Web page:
Pixelles' first six-week program launched in January of 2013, helping ten women developers making their first game.

"We had hundreds of applicants just for those ten spots, and that signaled to us that Montreal really needed more support to get women in games and there was just nothing there at the time," Cohen-Palacios says. "From there, we added a mentorship program and workshops, and we built more and more programs to serve the different needs of the community."

A woman gives a presentation on "Coziness in Video Games" to a crowded room at a Pixelles event
A presentation from a Pixelles "Teacade" event: part tea party, part arcade

In the decade since, diversity and representation have been undeniably popular ideas for the industry to at least pay lip service to. But how much tangible progress does Cohen-Palacios believe the industry has made on this front?

"Overall there has been some support for diversity throughout the industry, but if I'm being completely honest, without organizations like ours – many of which are also run by volunteers – I can say that we would not see the same kind of progress towards a more diverse games industry," she says.

"[S]upport needs to be especially meaningful and go beyond one-off events, recruitment pushes, and International Women's Day"

"So it's extremely vital that studios, companies, industry alliances and whoever else actively go out and support not only large non-profits but also local organizations who are going out and doing the heavy lifting to support local game developers. And that support needs to be especially meaningful and go beyond one-off events, recruitment pushes, and International Women's Day. Some ways for people to do that are to offer their resources or space, pay volunteer hours for employees, and no-strings-attached sponsorship grants."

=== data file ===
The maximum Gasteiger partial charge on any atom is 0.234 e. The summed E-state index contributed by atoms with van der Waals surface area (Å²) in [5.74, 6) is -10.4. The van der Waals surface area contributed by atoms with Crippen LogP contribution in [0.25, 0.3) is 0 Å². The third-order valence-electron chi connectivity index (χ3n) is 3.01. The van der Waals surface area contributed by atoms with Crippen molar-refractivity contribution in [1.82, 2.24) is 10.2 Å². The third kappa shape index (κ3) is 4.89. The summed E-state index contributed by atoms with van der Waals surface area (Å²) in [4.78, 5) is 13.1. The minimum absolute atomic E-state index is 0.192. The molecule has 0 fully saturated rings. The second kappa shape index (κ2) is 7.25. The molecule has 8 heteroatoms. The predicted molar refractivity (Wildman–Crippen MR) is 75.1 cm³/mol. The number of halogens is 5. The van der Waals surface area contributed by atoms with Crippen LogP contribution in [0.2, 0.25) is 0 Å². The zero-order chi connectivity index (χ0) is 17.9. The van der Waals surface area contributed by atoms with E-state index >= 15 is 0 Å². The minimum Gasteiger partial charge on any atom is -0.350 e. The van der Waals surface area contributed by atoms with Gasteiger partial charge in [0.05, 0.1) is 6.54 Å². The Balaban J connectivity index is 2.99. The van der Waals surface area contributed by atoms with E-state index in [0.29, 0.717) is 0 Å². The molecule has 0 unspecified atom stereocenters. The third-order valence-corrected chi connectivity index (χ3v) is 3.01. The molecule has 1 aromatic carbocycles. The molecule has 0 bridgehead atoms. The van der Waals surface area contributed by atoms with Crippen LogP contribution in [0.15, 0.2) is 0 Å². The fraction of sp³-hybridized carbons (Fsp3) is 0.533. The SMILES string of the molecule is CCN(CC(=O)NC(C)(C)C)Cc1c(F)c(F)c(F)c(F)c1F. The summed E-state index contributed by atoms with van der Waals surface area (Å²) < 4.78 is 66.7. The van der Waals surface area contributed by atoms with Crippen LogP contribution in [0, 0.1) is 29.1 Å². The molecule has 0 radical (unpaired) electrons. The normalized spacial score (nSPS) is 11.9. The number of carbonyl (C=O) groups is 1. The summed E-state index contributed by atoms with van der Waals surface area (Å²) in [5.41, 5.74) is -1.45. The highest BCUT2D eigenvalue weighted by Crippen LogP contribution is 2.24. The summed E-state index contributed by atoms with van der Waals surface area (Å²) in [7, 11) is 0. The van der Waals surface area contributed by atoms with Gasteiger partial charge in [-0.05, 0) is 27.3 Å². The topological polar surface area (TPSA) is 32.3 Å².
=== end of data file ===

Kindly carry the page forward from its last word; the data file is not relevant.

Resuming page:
Pixelles is entirely volunteer-run from the directors to the coordinators to everyone making the actual events happen, but that doesn't mean there are no rewards for the work.

"I really love it when someone comes back to me and tells me how much of an impact the organization or the program they followed had on their careers, on their confidence, or being the very factor for them joining the games industry," Cohen-Palacios says. "I just love hearing we helped their dreams come true and them excitedly telling me, 'Now I want to help someone else' or be a coordinator for a program or be happy to volunteer their hours. All of these things means we're making progress, and someone coming back means this organization is having a ripple effect.

"You help someone, and their ring of influence builds out and they help someone else, and that person helps someone else; it goes beyond one person."

That help is especially important these days. Cohen-Palacios says 2022 was a down year for sponsorship at Pixelles, and the group would love to see that rebound in 2023.

"There is always a need for more sponsorship. Our programs don't happen without funding, without resources. Anything we get helps make it all possible because what we do is entirely free for anybody who wants to participate."

Sign up for the GI Daily here to get the biggest news straight to your inbox

Read this next

Brendan Sinclair avatar
Brendan Sinclair: Brendan joined in 2012. Based in Toronto, Ontario, he was previously senior news editor at GameSpot.
Related topics